Great actors bring all of themselves to any role. In the case of Helen Mirren, that's a lot—decades of both wild living and sedate gardening, and a dizzyingly diverse career, from Shakespeare to soft porn, from itinerant avant-garde theatre to the BBC detective thriller she's still best known for, Prime Suspect. She has played the West End, Broadway, and L.A. Equity Waiver; she has starred in trash films and art films (and combinations of same), television serials, and Hollywood blockbusters.
In short she's had a career like no other, and she's still going strong. The relatively recent recognition by Mirren's peers with rafts of nominations and awards is for more than sheer longevity—it expresses genuinely awed admiration for the way she continues to paint each role with the deepening, maturing tones of her rich life and career experience.
You may not know consciously, for instance, that the woman who glides fleetly through Gosford Park as starchy housekeeper Mrs. Wilson (in a performance that's netted SAG Actor Award and Oscar nominations) has a small tattoo between her left thumb and forefinger. But if there seems to be something tamped down about Mrs. Wilson's severity, if there seems to be a sneakingly clued-in wit behind her condescension, it's because Mirren has absorbed Wilson, and vice versa, to the point that we're watching a character truly live before us in all her fascinating contradictions. That's no doubt why that coruscating social realist Robert Altman, who made Gosford Park, cast her—and why SAG and the Academy focused on her amid a veritable herd of heavyweight English actors.
Mirren, who was born Illyena Lydia Mironoff to Russian and Scottish parents in 1945, spoke to us recently from New York, where her acclaimed Broadway turn opposite Sir Ian McKellen in Strindberg's Dance of Death had closed last month. I asked her if she'd first come to Hollywood in the early '80s secretly harboring any of the typical dreams of fame and fortune.
Helen Mirren: I don't know about making my fortune; it was a little bit late in the day for that. I had very deliberately earlier in my career chosen a different path, so I realized that was probably extremely unlikely.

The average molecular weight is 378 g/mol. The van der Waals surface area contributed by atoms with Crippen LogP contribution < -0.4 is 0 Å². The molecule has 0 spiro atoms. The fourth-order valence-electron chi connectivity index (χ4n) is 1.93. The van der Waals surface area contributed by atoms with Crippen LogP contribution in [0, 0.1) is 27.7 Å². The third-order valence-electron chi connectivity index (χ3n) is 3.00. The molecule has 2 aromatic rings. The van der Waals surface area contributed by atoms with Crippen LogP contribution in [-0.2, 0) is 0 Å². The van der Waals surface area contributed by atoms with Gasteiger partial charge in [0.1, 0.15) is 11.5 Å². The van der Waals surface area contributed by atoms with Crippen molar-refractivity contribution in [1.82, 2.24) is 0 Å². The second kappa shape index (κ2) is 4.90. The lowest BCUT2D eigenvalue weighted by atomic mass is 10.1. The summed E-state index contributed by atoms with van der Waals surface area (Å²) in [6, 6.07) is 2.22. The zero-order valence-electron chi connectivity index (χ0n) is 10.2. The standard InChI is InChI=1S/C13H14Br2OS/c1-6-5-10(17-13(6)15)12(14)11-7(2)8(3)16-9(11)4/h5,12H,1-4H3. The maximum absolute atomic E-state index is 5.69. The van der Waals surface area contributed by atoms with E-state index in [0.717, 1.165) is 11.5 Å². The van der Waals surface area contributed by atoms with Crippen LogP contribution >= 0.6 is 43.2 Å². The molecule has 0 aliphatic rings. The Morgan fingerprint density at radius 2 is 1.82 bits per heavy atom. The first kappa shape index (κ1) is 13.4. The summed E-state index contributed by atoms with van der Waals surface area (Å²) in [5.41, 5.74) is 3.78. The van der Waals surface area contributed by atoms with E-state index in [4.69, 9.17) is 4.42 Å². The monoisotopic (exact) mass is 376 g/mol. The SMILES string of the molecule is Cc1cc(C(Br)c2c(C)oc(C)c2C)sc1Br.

But certainly I came to L.A. to learn more about filmmaking and film acting from an American perspective. Unlike some English actors, I've always admired American actors. I think now the younger English actors are much more into, for want of a better word, the American approach to acting. And I'd always really admired that and wanted to learn it in a more direct way, by being in and amongst American actors. So I'd always had a bit of a secret sort of yearning to be in Los Angeles. And beware of what you want because you might get it: I was asked to do a film in Los Angeles, 2010, and I loved it. I was very, very happy working in a big American studio like that, a classic Hollywood studio—it was so exciting. Around about the same time, I met the man who was later to become my husband, Taylor Hackford. So then my fate was sealed—I was going to be spending a lot of time in L.A. because L.A. is his hometown.
Back Stage West: What is it specifically about the American approach vs. the English approach to acting?
Mirren: It's an ability to jump further in faster and not have a fear about that. I remember I didn't go to a lot of audition-type things where you have to read, but I did go to a few, and, sitting outside, some actors would be going through the lines of the scene, but instead of mumbling them—like English actors, who wouldn't even be looking at the script, they would pretend they were there for another reason—I was just amazed seeing these American actors going through their lines full out, like there was an audience of 500 watching them, just totally committed, going right in, totally in, immediately. American actors, especially for film and television, are expected to give the performance in the reading—and actually, the directors want to see it there and then, and then they buy that, like they're buying something off a shelf: "That I want, that's good, I want that, I'll buy that." Of course, there is a danger to that, which is that you do it all and then there's nothing left, you know? It's good to give yourself somewhere to go. English acting is not like that; there's a rehearsal process, and the reading is just, if you like, a sort of pencil sketch of what is to become an oil painting, and you've got a long way to go from that reading to the eventual performance. But there's a lot to be admired in that ability of American actors; American actors have taught me not to be afraid more than anyone.